[MUD-Dev] byte-code anyone?
jleonard at divcom.umop-ap.com
Wed Feb 18 17:09:28 New Zealand Daylight Time 1998
On Mon, Feb 16, 1998 at 10:40:57AM +0000, Chris Gray wrote:
> [Jon Leonard:]
[stuff on byte codes and compiling to machine language for speed]
> :My recommendations would be more complete if I were done, but here's the
> :advice I'm giving myself:
> :1) Test the virtual machine carefully starting early on, so fewer bugs need
> : to be laboriously traced by single-stepping an interpreter.
> Hmm. I'd planned on testing by fire. My byte-code machine is going to be
> quite low level, so visual inspection is feasible. Also, it would be extra
> work to create an 'assembler' for it.
Maybe I should have said "test with tiny cases first". Whenever I've
spent a long time tracking down a bug, it turns out that there's a simpler
test that would have shown me the bug if I'd been more careful.
Consequently, I test for correctness early and often.
> :2) Design so that no matter how perverse the byte codes you get fed are,
> : you don't crash or violate security assumptions. Going from an interpreted
> : language to byte codes or machine code makes demonstrating correctness
> : much harder.
> That would slow the system down too much. I've found, for example, that
> even having a 'default' in the byte-code case statement adds noticeable
> overhead. I have made a simple disassembler that lets me see the byte-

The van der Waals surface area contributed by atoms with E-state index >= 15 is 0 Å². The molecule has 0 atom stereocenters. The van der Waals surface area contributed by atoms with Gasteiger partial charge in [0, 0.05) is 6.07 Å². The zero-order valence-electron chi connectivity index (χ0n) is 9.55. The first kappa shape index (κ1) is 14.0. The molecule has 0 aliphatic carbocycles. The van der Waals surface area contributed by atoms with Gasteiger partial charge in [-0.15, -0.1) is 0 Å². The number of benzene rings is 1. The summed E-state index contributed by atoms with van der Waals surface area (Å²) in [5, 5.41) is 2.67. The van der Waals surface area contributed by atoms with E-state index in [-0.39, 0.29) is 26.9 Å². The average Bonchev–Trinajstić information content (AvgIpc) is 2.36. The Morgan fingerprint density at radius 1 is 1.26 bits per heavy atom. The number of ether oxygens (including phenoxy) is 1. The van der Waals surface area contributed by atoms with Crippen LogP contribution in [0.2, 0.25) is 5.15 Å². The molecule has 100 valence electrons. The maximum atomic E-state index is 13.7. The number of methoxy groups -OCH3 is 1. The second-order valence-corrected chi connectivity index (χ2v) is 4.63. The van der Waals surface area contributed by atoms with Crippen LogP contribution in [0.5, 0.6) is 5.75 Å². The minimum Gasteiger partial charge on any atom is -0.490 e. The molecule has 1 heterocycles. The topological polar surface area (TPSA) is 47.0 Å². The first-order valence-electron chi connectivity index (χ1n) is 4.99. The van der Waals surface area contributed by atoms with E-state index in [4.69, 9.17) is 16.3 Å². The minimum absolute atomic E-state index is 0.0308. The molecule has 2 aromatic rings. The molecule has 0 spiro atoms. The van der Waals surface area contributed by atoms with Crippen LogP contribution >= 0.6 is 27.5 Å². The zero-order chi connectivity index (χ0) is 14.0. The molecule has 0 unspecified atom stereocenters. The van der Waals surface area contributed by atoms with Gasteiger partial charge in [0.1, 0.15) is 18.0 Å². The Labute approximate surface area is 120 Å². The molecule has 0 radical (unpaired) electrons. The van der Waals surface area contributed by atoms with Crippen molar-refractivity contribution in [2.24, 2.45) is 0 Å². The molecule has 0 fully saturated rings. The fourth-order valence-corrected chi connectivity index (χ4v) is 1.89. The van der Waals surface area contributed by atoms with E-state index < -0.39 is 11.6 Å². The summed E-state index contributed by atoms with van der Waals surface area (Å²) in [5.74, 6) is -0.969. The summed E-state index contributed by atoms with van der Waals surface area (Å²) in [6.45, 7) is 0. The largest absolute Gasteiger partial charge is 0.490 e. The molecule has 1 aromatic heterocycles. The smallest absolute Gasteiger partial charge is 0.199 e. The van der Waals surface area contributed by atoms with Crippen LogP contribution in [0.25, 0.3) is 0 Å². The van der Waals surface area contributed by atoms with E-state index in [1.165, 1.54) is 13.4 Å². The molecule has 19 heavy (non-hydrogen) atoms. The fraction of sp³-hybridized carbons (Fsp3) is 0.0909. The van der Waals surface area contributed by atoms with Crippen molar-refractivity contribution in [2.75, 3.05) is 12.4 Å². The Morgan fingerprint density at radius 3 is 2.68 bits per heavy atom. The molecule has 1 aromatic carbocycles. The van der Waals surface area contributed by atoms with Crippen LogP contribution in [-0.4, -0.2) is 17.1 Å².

> code for functions. Since the only source of byte-code will be the simple
> compiler, my current view is that checking the byte-code is not needed.
> There will be some processing required to set it up for execution (linking
> to other bytecode), but I think that's about it.
That is the other option, controlling all the possible bytecode sources.
Since my design calls for (eventually) passing code between servers that
don't trust each other, I can't do that.
It's a matter of taste, efficiency, and paranoia.
I'm a little suprised that the default case slows it down a lot. Maybe
the C compiler doesn't know to just translate it as an index into a
256-element jump table (I assume you switch() on a byte), and fill in
all the unspecified ones with the default.
> :4) Don't expect to be done soon. A compiler can be a lot of work.
> Ah, but most of it is already done. I expect to be running some simple
> byte-code today. I haven't even specified all of the byte-codes yet, but
> doing things incrementally lets me cycle the design with little cost. As
> long as I have enough for at least function entry and exit, I can run things.
File that under "Jon's advice to himself", then. This stuff is taking
me quite a while. Maybe the fact that I keep working on other things
is at fault.
> Oh yes, AmigaOS has the 'load' and 'unload' calls, so the scheme of
> compiling via an external compiler could be made to work. The big issue
> would be resolution of references to the already-loaded code. You'd have
> to do that with a jump vector passed to the loaded code. (I did that on
> a game system on CP/M, and I also use it in my current AmigaMUD system.)
If the boundaries of your computation work out right, then you could
pass arguments through IO. Done right, this would provide a migration
path to a distributed MUD. One of the shared library techniques is needed
for a more typical compiled function.
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